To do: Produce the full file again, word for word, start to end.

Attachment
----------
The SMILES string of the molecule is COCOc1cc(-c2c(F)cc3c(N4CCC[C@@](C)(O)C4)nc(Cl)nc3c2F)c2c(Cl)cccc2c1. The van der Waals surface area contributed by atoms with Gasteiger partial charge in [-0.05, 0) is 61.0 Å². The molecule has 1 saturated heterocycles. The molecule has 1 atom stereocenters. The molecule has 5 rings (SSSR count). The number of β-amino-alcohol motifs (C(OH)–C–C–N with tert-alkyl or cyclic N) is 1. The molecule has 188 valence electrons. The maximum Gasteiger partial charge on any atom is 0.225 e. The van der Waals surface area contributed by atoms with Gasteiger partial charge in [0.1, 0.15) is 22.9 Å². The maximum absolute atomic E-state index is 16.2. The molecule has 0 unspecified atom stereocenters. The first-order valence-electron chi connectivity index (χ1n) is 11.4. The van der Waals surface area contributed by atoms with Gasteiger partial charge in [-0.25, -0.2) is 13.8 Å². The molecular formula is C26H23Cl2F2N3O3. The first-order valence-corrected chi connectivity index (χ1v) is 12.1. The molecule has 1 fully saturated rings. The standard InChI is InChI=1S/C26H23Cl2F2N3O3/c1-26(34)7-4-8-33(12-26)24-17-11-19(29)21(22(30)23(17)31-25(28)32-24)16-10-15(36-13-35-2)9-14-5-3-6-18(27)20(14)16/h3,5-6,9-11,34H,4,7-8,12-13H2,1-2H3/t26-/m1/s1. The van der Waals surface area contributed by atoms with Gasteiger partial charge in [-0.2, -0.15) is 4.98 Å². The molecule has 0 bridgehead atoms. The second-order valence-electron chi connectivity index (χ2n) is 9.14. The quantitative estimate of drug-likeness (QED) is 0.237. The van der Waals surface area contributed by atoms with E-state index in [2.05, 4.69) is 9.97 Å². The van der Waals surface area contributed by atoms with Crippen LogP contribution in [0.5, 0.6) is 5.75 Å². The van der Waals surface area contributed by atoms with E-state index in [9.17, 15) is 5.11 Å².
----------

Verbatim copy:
The SMILES string of the molecule is COCOc1cc(-c2c(F)cc3c(N4CCC[C@@](C)(O)C4)nc(Cl)nc3c2F)c2c(Cl)cccc2c1. The van der Waals surface area contributed by atoms with Gasteiger partial charge in [-0.05, 0) is 61.0 Å². The molecule has 1 saturated heterocycles. The molecule has 1 atom stereocenters. The molecule has 5 rings (SSSR count). The number of β-amino-alcohol motifs (C(OH)–C–C–N with tert-alkyl or cyclic N) is 1. The molecule has 188 valence electrons. The maximum Gasteiger partial charge on any atom is 0.225 e. The van der Waals surface area contributed by atoms with Gasteiger partial charge in [0.1, 0.15) is 22.9 Å². The maximum absolute atomic E-state index is 16.2. The molecule has 0 unspecified atom stereocenters. The first-order valence-electron chi connectivity index (χ1n) is 11.4. The van der Waals surface area contributed by atoms with Gasteiger partial charge in [-0.25, -0.2) is 13.8 Å². The molecular formula is C26H23Cl2F2N3O3. The first-order valence-corrected chi connectivity index (χ1v) is 12.1. The molecule has 1 fully saturated rings. The standard InChI is InChI=1S/C26H23Cl2F2N3O3/c1-26(34)7-4-8-33(12-26)24-17-11-19(29)21(22(30)23(17)31-25(28)32-24)16-10-15(36-13-35-2)9-14-5-3-6-18(27)20(14)16/h3,5-6,9-11,34H,4,7-8,12-13H2,1-2H3/t26-/m1/s1. The van der Waals surface area contributed by atoms with Gasteiger partial charge in [-0.2, -0.15) is 4.98 Å². The molecule has 0 bridgehead atoms. The second-order valence-electron chi connectivity index (χ2n) is 9.14. The quantitative estimate of drug-likeness (QED) is 0.237. The van der Waals surface area contributed by atoms with E-state index in [2.05, 4.69) is 9.97 Å². The van der Waals surface area contributed by atoms with Crippen LogP contribution in [0.5, 0.6) is 5.75 Å². The van der Waals surface area contributed by atoms with E-state index in [9.17, 15) is 5.11 Å².